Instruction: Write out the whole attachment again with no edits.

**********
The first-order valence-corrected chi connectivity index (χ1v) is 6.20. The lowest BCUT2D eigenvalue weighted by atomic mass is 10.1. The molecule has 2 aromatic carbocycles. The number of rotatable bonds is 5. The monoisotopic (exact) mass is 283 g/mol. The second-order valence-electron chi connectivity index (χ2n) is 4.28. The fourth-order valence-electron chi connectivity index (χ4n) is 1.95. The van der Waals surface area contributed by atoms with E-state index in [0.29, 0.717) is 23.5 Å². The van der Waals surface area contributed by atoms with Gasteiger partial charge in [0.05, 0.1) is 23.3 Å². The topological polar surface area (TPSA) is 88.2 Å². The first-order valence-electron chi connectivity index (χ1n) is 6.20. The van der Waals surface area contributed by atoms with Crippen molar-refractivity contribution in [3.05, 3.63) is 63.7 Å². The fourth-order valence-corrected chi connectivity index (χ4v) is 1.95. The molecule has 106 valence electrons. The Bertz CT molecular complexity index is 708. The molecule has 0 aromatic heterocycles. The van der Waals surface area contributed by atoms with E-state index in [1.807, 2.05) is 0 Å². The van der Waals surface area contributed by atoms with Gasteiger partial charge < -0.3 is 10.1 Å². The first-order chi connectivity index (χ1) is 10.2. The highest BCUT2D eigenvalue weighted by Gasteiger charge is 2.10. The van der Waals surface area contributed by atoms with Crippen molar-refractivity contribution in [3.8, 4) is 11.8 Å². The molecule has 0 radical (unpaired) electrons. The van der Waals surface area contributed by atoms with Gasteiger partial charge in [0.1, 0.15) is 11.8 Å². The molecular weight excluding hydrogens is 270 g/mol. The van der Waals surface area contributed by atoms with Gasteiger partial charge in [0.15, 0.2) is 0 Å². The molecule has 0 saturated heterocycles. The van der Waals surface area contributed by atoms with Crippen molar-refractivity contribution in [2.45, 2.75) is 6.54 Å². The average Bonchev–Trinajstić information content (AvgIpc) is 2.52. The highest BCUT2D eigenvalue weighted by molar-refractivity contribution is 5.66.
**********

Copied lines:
The first-order valence-corrected chi connectivity index (χ1v) is 6.20. The lowest BCUT2D eigenvalue weighted by atomic mass is 10.1. The molecule has 2 aromatic carbocycles. The number of rotatable bonds is 5. The monoisotopic (exact) mass is 283 g/mol. The second-order valence-electron chi connectivity index (χ2n) is 4.28. The fourth-order valence-electron chi connectivity index (χ4n) is 1.95. The van der Waals surface area contributed by atoms with E-state index in [0.29, 0.717) is 23.5 Å². The van der Waals surface area contributed by atoms with Gasteiger partial charge in [0.05, 0.1) is 23.3 Å². The topological polar surface area (TPSA) is 88.2 Å². The first-order valence-electron chi connectivity index (χ1n) is 6.20. The van der Waals surface area contributed by atoms with Crippen molar-refractivity contribution in [3.05, 3.63) is 63.7 Å². The fourth-order valence-corrected chi connectivity index (χ4v) is 1.95. The molecule has 106 valence electrons. The Bertz CT molecular complexity index is 708. The molecule has 0 aromatic heterocycles. The van der Waals surface area contributed by atoms with E-state index in [1.807, 2.05) is 0 Å². The van der Waals surface area contributed by atoms with Gasteiger partial charge < -0.3 is 10.1 Å². The first-order chi connectivity index (χ1) is 10.2. The highest BCUT2D eigenvalue weighted by Gasteiger charge is 2.10. The van der Waals surface area contributed by atoms with Crippen molar-refractivity contribution in [3.8, 4) is 11.8 Å². The molecule has 0 radical (unpaired) electrons. The van der Waals surface area contributed by atoms with Gasteiger partial charge in [0.1, 0.15) is 11.8 Å². The molecular weight excluding hydrogens is 270 g/mol. The van der Waals surface area contributed by atoms with Gasteiger partial charge in [0.15, 0.2) is 0 Å². The molecule has 0 saturated heterocycles. The van der Waals surface area contributed by atoms with Crippen molar-refractivity contribution in [2.45, 2.75) is 6.54 Å². The average Bonchev–Trinajstić information content (AvgIpc) is 2.52. The highest BCUT2D eigenvalue weighted by molar-refractivity contribution is 5.66.